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Air Pollution is Blurring Park Views

Air pollution, usually considered a city problem, is mucking up scenic views in the wilds of the Great Smoky Mountains.

Whereas 50 years ago a vacationer perched at Newfound Gap could see an average of 113 miles, today he or she can see only 25. In summer, a season that once ranked among the clearest, the average view is now only 14 miles.

Scientists studying air pollution trace our shrinking views to small particles, mostly sulfates, produced by the burning of coal. Because these particles reflect and scatter light, we see a whitish haze rather than views of distant mountains. Coal-burning power plants and factories are the main contributors to this type of pollution.

Sulfates and other air pollutants travel to the Smokies on rivers of air from as far away as the Midwest, Gulf Coast, and Northeast. The mountains and predominant weather patterns then trap and concentrate the pollution in and around the park.

The National Park Service is involved in a number of projects aimed at reducing air pollution in the Smokies. Most importantly, for over 20 years the park service has continuously monitored visibility and other types of air pollution. Through these efforts the park service has been able to identify types and sources of air pollution impacting the Smokies.

Park officials are using this information to help inform legislators and promote initiatives to improve air quality. As a result, some power companies have been persuaded to retrofit old plants with advanced scrubbers and other pollution control devices. Tougher standards and improved technologies will significantly reduce emissions from several large power plants over the next few years.

However, increasing demand for electricity in the East and Midwest continues to threaten air quality. Dozens of new power plants that would affect air pollution in the park have been proposed. If views in the Smokies are to improve, we will need to control existing sources of pollution and address the cumulative effects of new ones. You can help:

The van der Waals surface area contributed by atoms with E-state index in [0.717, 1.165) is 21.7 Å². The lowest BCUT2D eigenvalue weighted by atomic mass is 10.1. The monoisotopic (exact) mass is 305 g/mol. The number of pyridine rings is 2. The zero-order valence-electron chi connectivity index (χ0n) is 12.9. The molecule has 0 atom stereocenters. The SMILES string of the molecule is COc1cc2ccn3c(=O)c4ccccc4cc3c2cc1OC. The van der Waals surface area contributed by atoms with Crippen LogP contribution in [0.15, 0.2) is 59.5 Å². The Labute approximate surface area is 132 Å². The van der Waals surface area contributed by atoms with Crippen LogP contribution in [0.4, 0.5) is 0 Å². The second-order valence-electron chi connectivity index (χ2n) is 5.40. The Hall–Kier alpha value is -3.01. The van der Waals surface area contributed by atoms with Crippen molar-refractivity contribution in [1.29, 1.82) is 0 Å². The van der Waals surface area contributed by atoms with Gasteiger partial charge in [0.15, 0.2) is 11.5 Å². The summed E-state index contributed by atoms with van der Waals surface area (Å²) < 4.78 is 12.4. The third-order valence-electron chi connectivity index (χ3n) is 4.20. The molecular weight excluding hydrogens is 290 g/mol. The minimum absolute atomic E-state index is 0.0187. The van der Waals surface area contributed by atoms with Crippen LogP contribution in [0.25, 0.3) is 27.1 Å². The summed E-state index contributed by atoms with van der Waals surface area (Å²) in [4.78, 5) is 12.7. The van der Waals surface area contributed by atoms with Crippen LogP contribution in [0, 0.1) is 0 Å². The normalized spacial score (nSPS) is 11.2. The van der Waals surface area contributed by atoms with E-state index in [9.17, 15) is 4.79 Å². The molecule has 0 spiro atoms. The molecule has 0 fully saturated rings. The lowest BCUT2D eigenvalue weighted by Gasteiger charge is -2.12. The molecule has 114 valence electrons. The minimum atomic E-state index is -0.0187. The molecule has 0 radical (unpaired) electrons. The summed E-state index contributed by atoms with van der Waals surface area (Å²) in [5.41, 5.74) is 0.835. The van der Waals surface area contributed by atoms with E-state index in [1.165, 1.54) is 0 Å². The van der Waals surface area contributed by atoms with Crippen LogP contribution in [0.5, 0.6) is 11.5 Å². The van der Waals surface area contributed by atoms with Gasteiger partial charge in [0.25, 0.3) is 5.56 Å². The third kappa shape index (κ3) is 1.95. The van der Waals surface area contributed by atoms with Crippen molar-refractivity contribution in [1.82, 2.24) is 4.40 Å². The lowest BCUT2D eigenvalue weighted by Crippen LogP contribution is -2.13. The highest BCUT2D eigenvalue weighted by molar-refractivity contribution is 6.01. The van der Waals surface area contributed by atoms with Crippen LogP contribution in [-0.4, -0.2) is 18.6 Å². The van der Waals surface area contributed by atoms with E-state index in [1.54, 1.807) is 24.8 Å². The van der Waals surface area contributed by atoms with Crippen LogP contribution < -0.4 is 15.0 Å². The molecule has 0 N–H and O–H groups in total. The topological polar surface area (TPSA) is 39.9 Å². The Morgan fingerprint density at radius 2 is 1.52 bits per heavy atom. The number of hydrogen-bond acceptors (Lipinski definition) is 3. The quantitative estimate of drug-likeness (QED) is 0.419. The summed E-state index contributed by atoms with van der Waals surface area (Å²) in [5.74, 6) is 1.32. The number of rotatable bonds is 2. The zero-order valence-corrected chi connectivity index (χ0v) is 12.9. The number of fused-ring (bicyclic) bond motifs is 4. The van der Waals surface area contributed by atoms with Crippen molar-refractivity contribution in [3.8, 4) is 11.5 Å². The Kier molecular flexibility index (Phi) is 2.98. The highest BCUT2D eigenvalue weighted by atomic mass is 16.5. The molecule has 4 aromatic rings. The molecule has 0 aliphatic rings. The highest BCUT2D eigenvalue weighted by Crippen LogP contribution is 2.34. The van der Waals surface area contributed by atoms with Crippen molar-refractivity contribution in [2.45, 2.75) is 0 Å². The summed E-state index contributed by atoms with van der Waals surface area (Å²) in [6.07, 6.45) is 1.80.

• use energy efficient appliances, vehicles, and lawn maintenance equipment
  • don’t waste electricity in your home or gasoline in your car.

Hemlock Woolly Adelgid

Eastern hemlock, one of the most common trees in the Great Smoky Mountains, is under attack from the Asian hemlock woolly adelgid (HWA). This tiny, non-native aphid-like insect has been seen in most parts of the park, including on some of the massive old-growth hemlocks that may be 500 years old. No hemlock deaths have been recorded yet, but many trees show crown damage already.

HWA is the second adelgid to sweep through the park; in the 1960s the balsam wooly adelgid infested higher elevations, killing most of the mature Fraser firs. On Clingmans Dome, visitors gasp at the sight of fir skeletons dominating the views. It is hard to imagine what the park would look like without the hemlocks lining the creeks and climbing the hillsides. Ecologists cannot predict which species could replace hemlocks, which dominate many habitats in the park. Many birds, insects, and other animals depend of hemlocks for food and shelter.

The possible effects of destruction of hemlocks has been compared to the death of American chestnuts. But there’s one big difference: Park scientists and staff are prepared this time. They first saw HWA in the park last year, and they have already started aggressive management procedures. One of the most interesting is the introduction of tiny beetles that make a living eating HWA. Preliminary results show that beetles released in a few areas reduce the severity of the adelgid infestations. However, it is time consuming and expensive to raise the beetles, and vast areas need to be treated.

Federal funding may be available soon to set up a beetle rearing facility, but in the meantime, Friends of the Smokies and Great Smoky Mountains Association are bridging the time gap by providing money to set up a lab at UT to release beetles over a year earlier. The beetle rearing facility in the new biotech building on UT’s Agriculture Campus will have walk-in incubating rooms with large growth chambers. Technicians will collect infested hemlock branches to feed the hungry HWA larvae.

Research is currently underway to evaluate the biology of the beetle and what effect a widespread release will have. The beetles apparently eat only HWA; it is hoped that their populations will fluctuate with the adelgid so that the hemlocks can withstand the infestations over time. Beetles may be released as eggs, larvae, or adults; research will help determine the best life stage.

Other control strategies include spraying trees with insecticidal soap, which is only feasible near roads, and injecting an insecticide into tree roots. The beetle release, if successful, has the great advantage of distributing these tiny predators throughout the park and continuing to work as adelgids reinfest the park from surrounding areas.

A special Save the Hemlocks T-shirt has recently been developed with all proceeds going to the effort. To help save the hemlocks, go to http://www.friendsofthesmokies.org or call 1-888-898-9102 to order your Save the Hemlocks T-shirt.

Smoky Mountain Elevations
                 
Clingmans Dome 6,643 feet
Mount Guyot 6,621 feet
Mount Le Conte (High Top) 6,593 feet
Mount Buckley 6,580 feet
Mount Love 6,420 feet
Mount Chapman 6,417 feet
Old Black 6,370 feet
Luftee Knob 6,234 feet
Mount Kephart 6,217 feet
Mount Collins 6,188 feet
Andrews Bald 5,920 feet
Charlies Bunion 5,565 feet
Newfound Gap 5,046 feet
Alum Cave Bluffs 4,970 feet
Spence Field 4,920 feet
Chimney Tops 4,800 feet
Ramsey Cascades 4,300 feet
Cataloochee Valley 2,680 feet
Laurel Falls 2,600 feet
Oconaluftee Visitor Center 2,040 feet
Cades Cove Visitor Center 1,716 feet
Sugarlands Visitor Center 1,462 feet